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  • #31
    Three quick thoughts.

    1) Remain unattached. View patients as an object that you have to correct a deficiency (airway, breathing, circulation). Continue to treat them with care and respect, but as an object. You start thinking about the patient's wife/kids/mother and you will become combat ineffective.

    2) Give the patient the best interventions within your scope of care. Remember that if you were not there, then someone else would be giving care and who knows how well they would be doing? Since you are there you know they are getting the best care possible.

    3) This line of work is not for everybody.
    ~Drew
    Firefighter/EMT/Technical Rescue
    USAR TF Rescue Specialist

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    • #32
      Originally posted by nameless View Post
      boy do I try, but she says its disgusting.
      Don't we all...
      sigpic

      In this world there's two kinds of people, my friend: Those with loaded guns and those who dig.

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      • #33
        Originally posted by Rescue101 View Post
        Never had to do that HERE but if it were to happen, it WILL be OUR members doing the Extrication. The member is OURS and WE WILL take care of them. Chaplain on Staff and CISD team available on a moments notice. T.c.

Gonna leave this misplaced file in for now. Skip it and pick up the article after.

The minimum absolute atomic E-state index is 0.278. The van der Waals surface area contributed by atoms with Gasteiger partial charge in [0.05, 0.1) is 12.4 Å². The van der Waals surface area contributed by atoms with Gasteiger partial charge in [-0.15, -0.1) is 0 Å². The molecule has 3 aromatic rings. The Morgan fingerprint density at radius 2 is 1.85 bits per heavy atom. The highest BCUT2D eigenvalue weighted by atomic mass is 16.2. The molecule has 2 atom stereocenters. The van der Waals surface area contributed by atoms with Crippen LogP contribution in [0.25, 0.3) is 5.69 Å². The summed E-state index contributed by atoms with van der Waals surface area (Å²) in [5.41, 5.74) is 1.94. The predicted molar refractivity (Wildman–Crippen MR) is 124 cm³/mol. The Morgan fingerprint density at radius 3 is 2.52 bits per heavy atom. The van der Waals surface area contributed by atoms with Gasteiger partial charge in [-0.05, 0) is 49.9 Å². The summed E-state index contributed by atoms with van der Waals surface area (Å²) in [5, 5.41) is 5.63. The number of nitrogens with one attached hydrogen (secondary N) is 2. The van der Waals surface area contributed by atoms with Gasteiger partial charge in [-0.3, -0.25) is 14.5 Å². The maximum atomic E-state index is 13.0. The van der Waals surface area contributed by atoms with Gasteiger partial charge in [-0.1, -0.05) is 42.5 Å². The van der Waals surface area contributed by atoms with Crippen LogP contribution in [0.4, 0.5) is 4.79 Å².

That was the mindset here until it actually happened....

        About 5 years ago in January we had crews out on the interstate for an relatively minor MVA. Two guys were in the car, one standing next to it, and the fourth up on the pump panel. Roads were real bad and icy and a van drove straight past the blocking apparatus, and into the car flipping it over onto the one guy and running one police officer over and pinning another between the cars. The only man left standing was the pump operator. He called it in and asked for mutual aid immediately. Our Rescue Squad was about 3-4 minutes away and even once they got on scene they could hardly operate. A full crew of aggressive balls to the wall firemen and they could barely do anything except care for their buddies. Next department got there and got the car off the one guy, got everyone out etc. Our 3 injured guys were all taken to trauma centers and eventually came back to work.... granted it was a long time, but they made it back to full duty. Both cops were also made traumas and ended up having to retire on disability from the accident.

        That makes 3 cops for a police department of about 25-30 guys in the past 5 years that have been struck by vehicles and had to medically retire.

        We get our fair share of bad wrecks and bad calls and having people to talk to is a huge help.

        About 2 months after my best friend's son was born we were working together and went out at 630 one Saturday morning for an unconscious pediatric. The 2 month old child had passed away during the night and we worked him all the way to the hospital. My buddy was very professional but once we got to the hospital and transferred care, he broke down. This is one of the toughest guys I know, 2 tours in Iraq, just an all around great guy and he was a mess. He ended up going home shortly after returning to quarters and a few hours later asked if I could stop by and we talked all day.